Fourth article: Searching for stoats & wondering about weasels
Searching for stoats and wondering about weasels
When was the last time you saw a stoat or a weasel? Maybe a fleeting glimpse of one dashing across the road? Or if you’re very lucky, a view of a stoat carrying a rabbit along a field edge?
Stoats and weasels are part of the mustelid, or weasel, family. They occur all across Britain but are among our hardest mammal species to study. Monitoring them has proved challenging as they do not leave easily visible field signs, are generally elusive and rarely seen and, like many mammal species, are probably under-recorded. Without robust and reliable monitoring methods, it is almost impossible to collect any data on the species.
Despite being thought to be common and widespread, very little is known about weasels and stoats in Britain and specifically, almost nothing is known about their abundance and population trends. There have been some suggestions that populations of stoats and weasels may be declining but there are currently no methods to determine population trends with any degree of accuracy. This is particularly pertinent in light of the recent discovery that rabbits, which make up a large proportion of the stoat’s diet, are declining in Britain and it’s not known how this may affect stoat populations. The Vincent Wildlife Trust (VWT) is keen to establish which monitoring methods work successfully and can be used to gather reliable data on both species.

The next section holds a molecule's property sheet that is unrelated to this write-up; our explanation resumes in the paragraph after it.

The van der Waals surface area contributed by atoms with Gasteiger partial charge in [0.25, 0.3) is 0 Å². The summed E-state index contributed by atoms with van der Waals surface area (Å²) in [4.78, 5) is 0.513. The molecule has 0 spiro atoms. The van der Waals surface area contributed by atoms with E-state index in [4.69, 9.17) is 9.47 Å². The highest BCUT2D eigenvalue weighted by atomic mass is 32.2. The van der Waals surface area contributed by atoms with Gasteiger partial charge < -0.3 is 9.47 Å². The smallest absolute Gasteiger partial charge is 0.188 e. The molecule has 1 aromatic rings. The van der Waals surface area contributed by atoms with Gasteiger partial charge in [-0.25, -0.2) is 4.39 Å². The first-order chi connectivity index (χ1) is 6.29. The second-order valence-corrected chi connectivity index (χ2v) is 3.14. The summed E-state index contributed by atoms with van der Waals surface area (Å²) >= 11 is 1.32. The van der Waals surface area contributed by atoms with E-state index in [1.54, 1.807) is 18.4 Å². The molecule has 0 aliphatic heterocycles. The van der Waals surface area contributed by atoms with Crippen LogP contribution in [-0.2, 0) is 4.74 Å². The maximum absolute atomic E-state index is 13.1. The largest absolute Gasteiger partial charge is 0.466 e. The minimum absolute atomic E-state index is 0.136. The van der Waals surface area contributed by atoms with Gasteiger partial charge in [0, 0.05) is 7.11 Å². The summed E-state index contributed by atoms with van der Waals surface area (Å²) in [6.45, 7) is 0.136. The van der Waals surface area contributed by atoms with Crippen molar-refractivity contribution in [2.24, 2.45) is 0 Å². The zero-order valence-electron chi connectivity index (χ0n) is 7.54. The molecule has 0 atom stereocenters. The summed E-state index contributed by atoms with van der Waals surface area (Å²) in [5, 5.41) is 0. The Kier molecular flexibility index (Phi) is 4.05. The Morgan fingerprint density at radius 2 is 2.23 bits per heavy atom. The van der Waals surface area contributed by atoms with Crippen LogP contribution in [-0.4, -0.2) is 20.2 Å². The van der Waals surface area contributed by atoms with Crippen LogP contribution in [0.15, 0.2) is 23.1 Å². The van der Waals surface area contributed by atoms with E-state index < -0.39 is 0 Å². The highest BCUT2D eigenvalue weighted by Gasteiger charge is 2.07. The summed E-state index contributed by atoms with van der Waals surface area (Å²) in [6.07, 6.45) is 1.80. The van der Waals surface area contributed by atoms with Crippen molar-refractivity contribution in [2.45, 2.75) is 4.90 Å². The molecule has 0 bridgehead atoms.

The VWT is currently testing a detection device called the ‘Mostela’ which was designed by the Dutch Small Mustelid Foundation. It has been used successfully in the Netherlands to detect weasels, stoats and the occasional polecat. The ‘Mostela’ comprises a wooden box with a plastic tunnel running through it and a camera inside, trained on the tunnel. When an animal enters the tunnel, the camera is triggered and records a video or photo. Mostelas are generally positioned under hedgerows, along walls and other linear features, where small mustelids are likely to be moving through the landscape. The VWT is in the process of trialling the Mostelas at a variety of sites across the country and look forward to seeing what we find. Watch this space!
Lizzie Croose, VWT’s Mustelid Conservation Officer